Leonard Maltin – 1.5 stars –  In this, the tenth Friday the 13th installment (and first since 1993’s Jason goes to Hell: The Final Friday), cryogenically frozen Jason (Hodder) and a sexy scientist (Doig) are thawed while on board a spacecraft in the year 2455. You can guess what happens next. For dedicated slasher fans only. David Cronenberg appears briefly as Dr. Wimmer. Not to be confused with Malcolm X.

(Not to be confused with Malcolm X? I get you Leonard. This is such a nicely rote review. He definitely either didn’t write this or basically barely watched this film. Leonard gave so many of these films BOMB designations it is kind of weird that the 8th, 9th, and 10th didn’t manage even one. Seems he’s a softy for the more ridiculous horror films maybe.)

Trailer – https://www.youtube.com/watch?v=9Sv8eWDEFsM

(I remember the Let the Bodies Hit the Rope soundtrack from when I was younger. This trailer looks atrocious on several different levels: the humor, the acting, the special effects, and Jason’s design. I can’t believe Kane Hodder came back for this garbage to be honest, after 9 years I would have read the script and just said “good luck”. I have a feeling this is going to be the first Friday the 13th that doesn’t even feel like a Friday the 13th as well.)

Directors – James Isaac – (Future BMT: Skinwalkers; House III: The Horror Show; BMT: Jason X; Notes: Was involved with creature effects for both Gremlins and Enemy Mine. Every so often he would give directing a try it would seem. Also involved with special effects on Virtuosity, which I’m only noting because I interviewed for a job with this guy who now works as an MD-PhD at Brigham and Women’s Hospital in Boston.)

Writers – Victor Miller (characters) – (Known For: Friday the 13th; Freddy vs. Jason; Jason Lives: Friday the 13th Part VI; Future BMT: Friday the 13th; BMT: Jason X; Friday the 13th Part VIII: Jason Takes Manhattan; Friday the 13th: A New Beginning; Friday the 13th Part VII: The New Blood; Friday the 13th Part III; Friday the 13th: The Final Chapter; Friday the 13th Part 2; Notes: I feel like he hasn’t shown up in the credits for a few of these, so weird he would all of a sudden get credit again. He wrote the original movie. The end.)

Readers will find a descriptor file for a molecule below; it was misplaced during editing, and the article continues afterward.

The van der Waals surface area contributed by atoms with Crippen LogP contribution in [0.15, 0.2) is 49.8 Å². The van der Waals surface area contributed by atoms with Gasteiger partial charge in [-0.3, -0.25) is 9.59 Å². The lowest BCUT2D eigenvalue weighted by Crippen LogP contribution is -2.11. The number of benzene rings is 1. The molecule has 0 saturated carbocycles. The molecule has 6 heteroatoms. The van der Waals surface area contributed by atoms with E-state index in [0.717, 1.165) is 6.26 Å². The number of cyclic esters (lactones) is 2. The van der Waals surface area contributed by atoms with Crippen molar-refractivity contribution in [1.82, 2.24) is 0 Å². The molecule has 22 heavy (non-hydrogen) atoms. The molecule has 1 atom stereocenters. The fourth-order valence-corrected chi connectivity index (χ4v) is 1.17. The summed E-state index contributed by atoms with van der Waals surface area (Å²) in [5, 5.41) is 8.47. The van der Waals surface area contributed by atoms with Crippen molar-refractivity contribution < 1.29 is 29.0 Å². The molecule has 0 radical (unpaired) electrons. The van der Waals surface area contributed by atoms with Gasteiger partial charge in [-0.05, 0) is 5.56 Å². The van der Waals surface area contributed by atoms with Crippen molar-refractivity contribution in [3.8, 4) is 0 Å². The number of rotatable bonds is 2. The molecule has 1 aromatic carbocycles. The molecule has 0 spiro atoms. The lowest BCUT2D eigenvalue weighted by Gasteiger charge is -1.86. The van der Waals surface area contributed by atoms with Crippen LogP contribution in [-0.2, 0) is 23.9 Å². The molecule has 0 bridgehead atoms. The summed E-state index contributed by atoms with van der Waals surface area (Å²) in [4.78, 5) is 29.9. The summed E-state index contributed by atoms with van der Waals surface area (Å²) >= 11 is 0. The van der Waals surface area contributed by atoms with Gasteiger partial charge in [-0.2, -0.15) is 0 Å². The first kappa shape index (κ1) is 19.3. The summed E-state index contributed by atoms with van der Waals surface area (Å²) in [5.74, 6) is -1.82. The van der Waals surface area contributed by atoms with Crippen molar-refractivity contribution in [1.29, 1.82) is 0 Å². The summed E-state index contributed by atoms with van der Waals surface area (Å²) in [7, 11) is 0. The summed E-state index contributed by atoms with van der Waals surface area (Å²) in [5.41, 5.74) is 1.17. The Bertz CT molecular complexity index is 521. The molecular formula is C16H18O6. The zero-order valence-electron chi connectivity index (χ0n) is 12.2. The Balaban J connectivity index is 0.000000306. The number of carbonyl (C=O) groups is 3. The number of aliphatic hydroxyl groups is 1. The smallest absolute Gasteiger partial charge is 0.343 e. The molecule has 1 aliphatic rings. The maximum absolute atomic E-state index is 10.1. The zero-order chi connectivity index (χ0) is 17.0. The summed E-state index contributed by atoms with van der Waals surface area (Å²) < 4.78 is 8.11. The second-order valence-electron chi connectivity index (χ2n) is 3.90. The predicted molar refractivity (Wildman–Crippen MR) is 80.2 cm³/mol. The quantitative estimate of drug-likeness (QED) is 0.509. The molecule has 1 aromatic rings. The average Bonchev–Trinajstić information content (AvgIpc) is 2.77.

Todd Farmer (written by) – (Known For: My Bloody Valentine; Future BMT: The Messengers; BMT: Drive Angry; Jason X; Notes: The guy has a crazy life. He dropped out of college and because an independent AmWay distributor, and then moved to LA and started working for Sean S. Cunningham (the other original writer of Friday the 13th). That is how he got this gig and probably his other writing gigs, he was working under Cunningham on different projects he was involved in.)

Actors – Kane Hodder – (Known For: Monster; Daredevil; The Devil’s Rejects; Frozen; Hatchet; Behind the Mask: The Rise of Leslie Vernon; Alligator; Lone Wolf McQuade; Hatchet III; Prison; Digging Up the Marrow; The Rapture; California Split; Future BMT: Jason Goes to Hell: The Final Friday; Room 6; House II: The Second Story; Hatchet II; Muck; Wishmaster; Father Hood; Best of the Best II; Out for Justice; BMT: Jason X; Friday the 13th Part VIII: Jason Takes Manhattan; Friday the 13th Part VII: The New Blood; Grind; Notes: There is nothing else to say about this guy! He is Jason, and I doubt anyone has a chance of beating him or Englund for dominating a slasher killer like they did.)

Lexa Doig – (BMT: Jason X; Notes: She had the title role in the show Andromeda, and has been in many other television series. The cast for this movie is pretty funny, no wonder Hodder got first billing.)

Jeff Geddis – (Known For: Crime Spree; BMT: Jason X; Notes: Canadian, and a voice actor almost exclusively.)

Budget/Gross – $11 million / Domestic: $13,121,555 (Worldwide: $16,951,798)

(Complete disaster. It is a wonder that they didn’t scrap Freddy v Jason after this. Although maybe they thought that would have more pull. And smartly, it did actually. The franchise went from this pitiful return to over $80 million in Freddy v. Jason only a few years later.)

#64 for the Horror – Slasher genre

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(Around Halloween 5. I mentioned in the other preview that this genre is effectively dead (the last major release was January 2013 according to Box Office Mojo) in theaters. Kind of understandable, the return since 2005 was the same as during the lull in the early 90s.)

#39 for the Sci-Fi Horror genre

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(Near Ghosts of Mars. With Alien Covenant and the final Resident Evil film this genre has had a bit of a resurgence in recent years, and has been going strong since 2000 regardless. It has been flopping a bit recently though, so I wouldn’t be surprised to see the release numbers wane a bit as well though.)

Rotten Tomatoes – 19% (20/104): Jason goes to the future, but the story is still stuck in the past.

(Nope, terrible Rotten Tomatoes. A few franchises did this (inexplicably send their slashers to the future in space, most notably Leprechaun in Space), but it can’t go well. It also crosses the rubicon from horror to at least close to horror-comedy. Not super great.)

Poster – Jason Sklog (B-)

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(We jump from an early 90’s bonkers poster for Jason Goes to Hell straight to an even crazier early 2000’s bonkers poster for this one. Better font, worse coloring, but I like the artistry.)